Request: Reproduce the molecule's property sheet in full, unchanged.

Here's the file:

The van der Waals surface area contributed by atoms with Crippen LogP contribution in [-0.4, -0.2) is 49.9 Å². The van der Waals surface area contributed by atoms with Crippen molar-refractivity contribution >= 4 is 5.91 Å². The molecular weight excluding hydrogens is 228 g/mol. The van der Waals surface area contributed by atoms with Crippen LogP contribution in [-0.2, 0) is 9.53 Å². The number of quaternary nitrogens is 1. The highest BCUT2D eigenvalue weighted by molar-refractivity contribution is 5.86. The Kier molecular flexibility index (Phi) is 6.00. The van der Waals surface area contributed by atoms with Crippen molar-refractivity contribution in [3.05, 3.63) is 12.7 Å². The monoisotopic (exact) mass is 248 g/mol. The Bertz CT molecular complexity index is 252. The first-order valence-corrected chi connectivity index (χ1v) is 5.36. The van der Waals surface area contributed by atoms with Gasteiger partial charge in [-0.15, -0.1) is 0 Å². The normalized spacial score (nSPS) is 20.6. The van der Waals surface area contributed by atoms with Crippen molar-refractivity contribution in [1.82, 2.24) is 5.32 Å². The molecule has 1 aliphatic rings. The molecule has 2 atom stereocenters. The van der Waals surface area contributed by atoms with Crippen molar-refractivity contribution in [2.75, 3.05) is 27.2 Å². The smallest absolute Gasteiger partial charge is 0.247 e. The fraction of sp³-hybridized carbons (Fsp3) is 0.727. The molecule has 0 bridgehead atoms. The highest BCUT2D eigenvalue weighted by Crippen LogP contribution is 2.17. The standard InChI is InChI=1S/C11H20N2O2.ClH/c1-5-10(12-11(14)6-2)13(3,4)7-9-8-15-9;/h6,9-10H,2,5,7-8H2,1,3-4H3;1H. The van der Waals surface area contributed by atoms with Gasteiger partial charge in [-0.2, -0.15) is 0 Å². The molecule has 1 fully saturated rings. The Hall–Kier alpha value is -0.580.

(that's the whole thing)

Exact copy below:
The van der Waals surface area contributed by atoms with Crippen LogP contribution in [-0.4, -0.2) is 49.9 Å². The van der Waals surface area contributed by atoms with Crippen molar-refractivity contribution >= 4 is 5.91 Å². The molecular weight excluding hydrogens is 228 g/mol. The van der Waals surface area contributed by atoms with Crippen LogP contribution in [-0.2, 0) is 9.53 Å². The number of quaternary nitrogens is 1. The highest BCUT2D eigenvalue weighted by molar-refractivity contribution is 5.86. The Kier molecular flexibility index (Phi) is 6.00. The van der Waals surface area contributed by atoms with Crippen molar-refractivity contribution in [3.05, 3.63) is 12.7 Å². The monoisotopic (exact) mass is 248 g/mol. The Bertz CT molecular complexity index is 252. The first-order valence-corrected chi connectivity index (χ1v) is 5.36. The van der Waals surface area contributed by atoms with Gasteiger partial charge in [-0.15, -0.1) is 0 Å². The normalized spacial score (nSPS) is 20.6. The van der Waals surface area contributed by atoms with Crippen molar-refractivity contribution in [1.82, 2.24) is 5.32 Å². The molecule has 1 aliphatic rings. The molecule has 2 atom stereocenters. The van der Waals surface area contributed by atoms with Crippen molar-refractivity contribution in [2.75, 3.05) is 27.2 Å². The smallest absolute Gasteiger partial charge is 0.247 e. The fraction of sp³-hybridized carbons (Fsp3) is 0.727. The molecule has 0 bridgehead atoms. The highest BCUT2D eigenvalue weighted by Crippen LogP contribution is 2.17. The standard InChI is InChI=1S/C11H20N2O2.ClH/c1-5-10(12-11(14)6-2)13(3,4)7-9-8-15-9;/h6,9-10H,2,5,7-8H2,1,3-4H3;1H. The van der Waals surface area contributed by atoms with Gasteiger partial charge in [-0.2, -0.15) is 0 Å². The molecule has 1 fully saturated rings. The Hall–Kier alpha value is -0.580.